- Brushing your teeth gently (especially if you’re usually a rough brusher)
- Rinsing with warm salt water to help reduce swelling and pain
- Avoiding the use of mouthwash containing alcohol
- If you wear dentures, take them out before bed so the contact surface can heal properly
- Refrain from smoking or chewing gum as this will cause more bleeding at the surgery site and increase the risk of infection.
3. Educate Yourself on Signs of Infection
While some level of pain is expected during your post-extraction recovery, you need to be able to distinguish between what is considered “normal” and what could be a sign of infection.
If you’re experiencing any of the following symptoms, be sure to visit your dentist:
- White or yellow pus from the surgery site
- Foul-smelling drainage
- Increased pain in the neck while swallowing
- Redness and swelling at the extraction site
- Persistent lethargy
- Difficulty swallowing
- Ear pain/drainage
If you aren’t experiencing any of these symptoms but still feel something isn’t right, or you’re experiencing more jaw or neck pain than what you think is normal, reach out to your oral surgeon and schedule a follow-up to see if anything went awry.
How to Prevent Neck Pain After a Tooth Extraction
It is possible to take steps before and after the extraction procedure to minimize neck pain.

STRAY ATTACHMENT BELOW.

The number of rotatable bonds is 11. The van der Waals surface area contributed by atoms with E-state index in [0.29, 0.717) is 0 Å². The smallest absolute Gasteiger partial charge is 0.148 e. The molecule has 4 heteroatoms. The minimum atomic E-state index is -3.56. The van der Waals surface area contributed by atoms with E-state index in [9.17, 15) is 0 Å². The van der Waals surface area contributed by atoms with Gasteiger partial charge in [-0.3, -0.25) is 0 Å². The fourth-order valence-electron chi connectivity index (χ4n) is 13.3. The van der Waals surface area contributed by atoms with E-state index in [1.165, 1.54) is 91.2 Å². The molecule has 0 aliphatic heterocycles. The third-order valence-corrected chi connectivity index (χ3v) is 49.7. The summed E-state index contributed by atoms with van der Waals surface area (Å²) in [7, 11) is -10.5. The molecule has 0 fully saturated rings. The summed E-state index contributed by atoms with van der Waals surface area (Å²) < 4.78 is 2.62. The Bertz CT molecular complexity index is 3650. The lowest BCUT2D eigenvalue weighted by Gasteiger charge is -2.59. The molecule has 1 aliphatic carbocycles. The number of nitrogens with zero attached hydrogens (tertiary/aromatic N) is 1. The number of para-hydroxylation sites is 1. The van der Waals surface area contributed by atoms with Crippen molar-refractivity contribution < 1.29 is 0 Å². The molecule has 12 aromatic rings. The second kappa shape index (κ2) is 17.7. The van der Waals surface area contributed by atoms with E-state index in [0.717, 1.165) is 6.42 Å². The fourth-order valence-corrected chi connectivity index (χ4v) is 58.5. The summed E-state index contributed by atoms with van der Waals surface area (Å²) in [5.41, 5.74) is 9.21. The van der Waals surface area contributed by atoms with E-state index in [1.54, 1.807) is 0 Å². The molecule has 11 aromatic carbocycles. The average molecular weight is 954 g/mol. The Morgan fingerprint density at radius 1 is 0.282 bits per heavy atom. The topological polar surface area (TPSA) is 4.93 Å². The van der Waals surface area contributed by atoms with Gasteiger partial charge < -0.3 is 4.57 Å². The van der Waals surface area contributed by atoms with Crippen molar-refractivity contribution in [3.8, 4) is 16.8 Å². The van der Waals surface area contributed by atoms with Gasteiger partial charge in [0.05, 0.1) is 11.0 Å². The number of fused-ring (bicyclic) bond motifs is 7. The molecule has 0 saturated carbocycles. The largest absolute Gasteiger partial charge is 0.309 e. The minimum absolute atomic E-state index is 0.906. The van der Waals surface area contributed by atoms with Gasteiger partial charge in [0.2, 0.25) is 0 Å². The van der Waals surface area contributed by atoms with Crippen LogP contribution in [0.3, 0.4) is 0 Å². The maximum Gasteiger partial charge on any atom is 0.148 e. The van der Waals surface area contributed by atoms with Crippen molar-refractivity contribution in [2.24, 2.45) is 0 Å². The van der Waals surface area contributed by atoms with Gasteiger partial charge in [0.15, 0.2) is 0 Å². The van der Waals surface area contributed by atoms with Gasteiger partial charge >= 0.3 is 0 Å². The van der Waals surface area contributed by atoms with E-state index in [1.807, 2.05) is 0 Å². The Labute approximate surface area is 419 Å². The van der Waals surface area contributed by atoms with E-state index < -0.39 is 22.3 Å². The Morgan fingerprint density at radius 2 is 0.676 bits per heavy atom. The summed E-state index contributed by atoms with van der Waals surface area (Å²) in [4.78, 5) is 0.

Before your surgery, you want to make sure you are taking adequate care of your teeth. This will help lessen the chances of infection and neck pain as there won’t be large buildups of bacteria in your mouth.
After your extraction, you can prevent neck pain by making a few lifestyle changes. These may include:
- Continuing to brush and floss your teeth regularly
- Avoid lying down flat on your back, especially when healing from an infection
- Take ibuprofen as recommended by your dentist
- Avoid chewing excessively on one side or the other post-surgery, as this will increase swelling and pressure in your jaw and neck
- Get lots of rest and be sure to elevate your head and neck so they are not level with but higher than your heart
With the Right Precautions, You Can Prevent Neck Pain After a Tooth Extraction
Tooth extractions can be necessary for many reasons, such as infection or decay. In some cases, teeth may need to be removed because they’ve been chipped or otherwise damaged in an accident.
Whatever the reason, you want to talk with your oral surgeon about all your post-recovery needs to ensure you don’t suffer too much neck pain after the tooth extraction. By knowing what to watch out for, you’ll be able to put your mind at ease once you return home from your procedure. And of course, should something seem out of place, your medical team is but a phone call away.